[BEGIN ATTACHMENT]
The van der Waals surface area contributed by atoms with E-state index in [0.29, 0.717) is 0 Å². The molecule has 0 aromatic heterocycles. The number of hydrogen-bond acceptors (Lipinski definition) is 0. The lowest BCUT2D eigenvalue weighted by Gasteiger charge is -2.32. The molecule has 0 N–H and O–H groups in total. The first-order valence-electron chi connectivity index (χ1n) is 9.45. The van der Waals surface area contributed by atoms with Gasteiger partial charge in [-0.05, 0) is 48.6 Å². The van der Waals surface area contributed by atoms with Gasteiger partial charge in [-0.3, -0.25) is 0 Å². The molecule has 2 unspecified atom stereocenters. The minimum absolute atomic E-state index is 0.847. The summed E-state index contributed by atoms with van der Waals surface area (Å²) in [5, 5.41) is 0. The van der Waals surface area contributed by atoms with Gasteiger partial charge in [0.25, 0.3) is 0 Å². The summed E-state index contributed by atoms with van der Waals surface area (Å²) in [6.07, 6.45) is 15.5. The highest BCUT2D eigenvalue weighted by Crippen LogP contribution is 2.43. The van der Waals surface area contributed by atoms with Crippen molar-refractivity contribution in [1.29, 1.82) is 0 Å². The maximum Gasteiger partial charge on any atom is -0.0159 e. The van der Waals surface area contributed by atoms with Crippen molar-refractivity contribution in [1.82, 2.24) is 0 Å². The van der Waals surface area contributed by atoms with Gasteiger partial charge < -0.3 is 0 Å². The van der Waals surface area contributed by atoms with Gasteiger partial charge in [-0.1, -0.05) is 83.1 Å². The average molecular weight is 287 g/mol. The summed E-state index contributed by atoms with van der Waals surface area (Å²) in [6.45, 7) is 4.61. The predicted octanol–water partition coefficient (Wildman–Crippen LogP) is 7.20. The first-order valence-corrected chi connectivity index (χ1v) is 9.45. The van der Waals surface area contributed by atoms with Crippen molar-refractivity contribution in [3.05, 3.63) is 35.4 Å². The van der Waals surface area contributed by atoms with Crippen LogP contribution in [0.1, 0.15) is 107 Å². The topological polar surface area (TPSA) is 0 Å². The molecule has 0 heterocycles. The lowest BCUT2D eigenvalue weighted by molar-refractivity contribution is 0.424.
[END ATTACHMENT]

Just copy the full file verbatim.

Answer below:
The van der Waals surface area contributed by atoms with E-state index in [0.29, 0.717) is 0 Å². The molecule has 0 aromatic heterocycles. The number of hydrogen-bond acceptors (Lipinski definition) is 0. The lowest BCUT2D eigenvalue weighted by Gasteiger charge is -2.32. The molecule has 0 N–H and O–H groups in total. The first-order valence-electron chi connectivity index (χ1n) is 9.45. The van der Waals surface area contributed by atoms with Gasteiger partial charge in [-0.05, 0) is 48.6 Å². The van der Waals surface area contributed by atoms with Gasteiger partial charge in [-0.3, -0.25) is 0 Å². The molecule has 2 unspecified atom stereocenters. The minimum absolute atomic E-state index is 0.847. The summed E-state index contributed by atoms with van der Waals surface area (Å²) in [5, 5.41) is 0. The van der Waals surface area contributed by atoms with Gasteiger partial charge in [0.25, 0.3) is 0 Å². The summed E-state index contributed by atoms with van der Waals surface area (Å²) in [6.07, 6.45) is 15.5. The highest BCUT2D eigenvalue weighted by Crippen LogP contribution is 2.43. The van der Waals surface area contributed by atoms with Crippen molar-refractivity contribution in [1.29, 1.82) is 0 Å². The maximum Gasteiger partial charge on any atom is -0.0159 e. The van der Waals surface area contributed by atoms with Crippen molar-refractivity contribution in [1.82, 2.24) is 0 Å². The van der Waals surface area contributed by atoms with Gasteiger partial charge < -0.3 is 0 Å². The van der Waals surface area contributed by atoms with Gasteiger partial charge in [-0.1, -0.05) is 83.1 Å². The average molecular weight is 287 g/mol. The summed E-state index contributed by atoms with van der Waals surface area (Å²) in [6.45, 7) is 4.61. The predicted octanol–water partition coefficient (Wildman–Crippen LogP) is 7.20. The first-order valence-corrected chi connectivity index (χ1v) is 9.45. The van der Waals surface area contributed by atoms with Crippen molar-refractivity contribution in [3.05, 3.63) is 35.4 Å². The van der Waals surface area contributed by atoms with Crippen LogP contribution in [0.1, 0.15) is 107 Å². The topological polar surface area (TPSA) is 0 Å². The molecule has 0 heterocycles. The lowest BCUT2D eigenvalue weighted by molar-refractivity contribution is 0.424.